Let me make my unease clearer. It seems that Chomsky is not that happy with T and its various special properties within his system (again, just like T in Barriers).  He, in fact, proposes, that T has no properties of its own. It’s just there to receive properties from C. This makes T very similar to Agr in older MP, and recall that Chomsky argued that grammar internal formatives like Agr are to be eschewed. They cause DP headaches, as do any grammar internal formatives (viz. we need to explain how they and their properties got into FL).  Worse, IMO, the special properties of T are critical in Chomsky’s explanations of the EPP and FSC effects. But, this strikes me as a non-trivial problem for his account. Why doesn’t explaining these special properties of FL in terms of special properties of T not amount to re-description rather than explanation? One of the salutary effects of MP has been to warn us about confusing the two. However, the more T is special, the more accounts of Spec-T effects (EPP and FSCs) are weakened. And from what I can tell, Ts special properties are critical in deriving the results Chomsky obtains.

There are other Barrier like resonances here. Recall that in the Barriers framework, VP was never a barrier. Why? Because we could always adjoin to it and thereby void its barrierhood.  In the present story, there is also a big asymmetry between C and v*. The latter never displays FSC or ECP effects. Why not? Because v* always looses its phase property. How? Because Chomsky assumes that when the root raises to v*, v* gets buried inside the raised root and thereby looses its phase properties.  Though Chomsky does not discuss this, it raises the question of the role of v* in a phase based theory if it always looses its phase property. Do v*s no longer induce PIC effects?  It would be very odd to assume that the lower copy of the root inherited the phase property, like T inherits it from C. After all, this is the tail of a head chain and tails are generally grammatically inert.  So, one conclusion could be that v* never induces PIC effects on this revised account. Of course, once again, we can add technical fixes to obviate this conclusion, but, at least for me, their motivations will be empirical not conceptual.  This is not bad, but it does do some damage to the SMT line of reasoning Chomsky cherishes.

So, v* gets special treatment because of the properties of roots and T gets special treatment because its just, well, odd. The story may hang together, but it is hardly conceptually pretty, at least from where I sit.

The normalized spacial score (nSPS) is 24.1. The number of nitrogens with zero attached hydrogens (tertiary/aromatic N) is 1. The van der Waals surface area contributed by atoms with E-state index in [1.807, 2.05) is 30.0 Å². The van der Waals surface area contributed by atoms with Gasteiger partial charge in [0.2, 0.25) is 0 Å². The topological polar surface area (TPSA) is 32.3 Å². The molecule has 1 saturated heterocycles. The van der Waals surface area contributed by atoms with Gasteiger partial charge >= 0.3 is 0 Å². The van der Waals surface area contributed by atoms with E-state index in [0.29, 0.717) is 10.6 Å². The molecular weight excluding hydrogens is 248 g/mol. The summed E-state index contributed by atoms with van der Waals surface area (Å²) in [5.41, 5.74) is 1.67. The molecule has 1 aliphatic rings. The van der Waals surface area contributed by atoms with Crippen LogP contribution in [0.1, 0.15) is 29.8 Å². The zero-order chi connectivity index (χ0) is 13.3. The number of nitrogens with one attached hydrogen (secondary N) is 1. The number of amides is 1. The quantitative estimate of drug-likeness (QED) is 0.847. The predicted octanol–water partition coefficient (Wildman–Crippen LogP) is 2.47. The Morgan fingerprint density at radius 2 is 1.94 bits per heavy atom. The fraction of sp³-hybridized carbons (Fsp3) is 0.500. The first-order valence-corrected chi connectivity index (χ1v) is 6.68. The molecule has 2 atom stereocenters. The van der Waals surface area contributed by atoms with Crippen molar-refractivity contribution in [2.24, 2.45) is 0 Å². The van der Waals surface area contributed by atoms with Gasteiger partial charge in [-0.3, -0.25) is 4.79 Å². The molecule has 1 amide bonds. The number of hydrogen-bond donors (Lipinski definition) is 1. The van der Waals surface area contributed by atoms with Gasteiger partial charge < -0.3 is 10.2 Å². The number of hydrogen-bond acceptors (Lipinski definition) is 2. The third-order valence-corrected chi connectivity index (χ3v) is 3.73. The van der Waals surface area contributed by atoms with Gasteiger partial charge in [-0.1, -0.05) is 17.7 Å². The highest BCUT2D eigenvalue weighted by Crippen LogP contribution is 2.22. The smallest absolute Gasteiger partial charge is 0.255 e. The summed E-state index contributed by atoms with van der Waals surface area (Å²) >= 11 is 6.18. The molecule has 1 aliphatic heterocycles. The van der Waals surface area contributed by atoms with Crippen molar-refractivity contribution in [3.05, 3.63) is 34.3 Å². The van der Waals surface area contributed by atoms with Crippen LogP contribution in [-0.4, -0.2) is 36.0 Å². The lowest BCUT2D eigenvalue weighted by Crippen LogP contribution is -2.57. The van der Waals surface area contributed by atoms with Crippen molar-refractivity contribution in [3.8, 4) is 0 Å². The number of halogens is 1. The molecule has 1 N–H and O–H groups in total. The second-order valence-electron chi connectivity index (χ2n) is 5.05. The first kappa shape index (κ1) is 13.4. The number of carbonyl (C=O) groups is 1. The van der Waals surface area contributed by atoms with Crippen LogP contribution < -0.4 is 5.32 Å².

Question: When R(V) raises to v* what happens to the phase property of v*? I assume that it is eliminated and this is why there are no EPP/FSC effects. Ok, does R(V) inherit the phase-hood property? This seems unlikely, as it is the tail of the head chain, but maybe.  If not, is the phase-hood of v* simply voided and what we are left with is one big C-phase?  If so, how does this enhance computational efficiency?[4]  

This post is already way too long. Let me end with three more highlights and maybe a remark or two.

Lecture 4 drops the idea that all grammatical action takes place at the phase head. In particular he allows I-merge to apply completely independently of any relationship to C. He does this to get rid of the counter-cyclic movement he needed in PoP. Recall counter-cyclic movement violates the NTC, which is a part of the conceptually best version of Merge. Chomsky really didn’t want to allow it and he eliminates here at the cost of abandoning the assumption that all grammatical operations are with the phase head. 

A consequence of this is that Chomsky has to abandon his explanation from PoP as to why Gs raise T to C but don’t raise DPs to C instead given that they are equally close if SLOs are without labels. You may recall, that he accounted for this by moving the subject to Spec T counter-cyclically in derivations that applied “all at once” at the phase level. 

I’m glad that Chomsky drops this now for two reasons. First, I never liked his earlier explanation (indeed I was part of a trio arguing that it didn’t work and was the wrong way to proceed (here)). Second, I never understood what “all at once” derivations meant. Ever.  I pretended to and taught it, but never got it.  Now I don’t have to, it seems. Curiously, Chomsky not only drops this analysis but states that it was always “artificial.” Yup.

Chomsky also finally abandons the last residues of Greed based MP theories. Merge is free. If you follow him here, you can stop worrying about what motivates this or that movement. Note, this is conceptually the right move (and I have thought this for a long time and even said so publically). Chomsky notes that E-merge is not subject to greed considerations and so I-merge shouldn’t be either, given that they are two instances of the very same operation.  Again, yup.  So much for probing and agreeing being a pre-condition for I-merge.

Does this mean that movement is never “for a reason”? Well it does mean that it is never for a local CS reason. Rather, we return once again to a “generate and filter” theory of computation, similar to what we had in GB. The main difference is that this time the filters are provided by Bare Output Conditions, in particular the requirement that all SLOs be labeled prior to Transfer and that MLA sometimes requires what is effectively a Spec-X configuration to provide a viable label. So, Probe/goal seems out and Spec-X is back. Plus ca change (and I know I’m missing a thingy under ‘c’).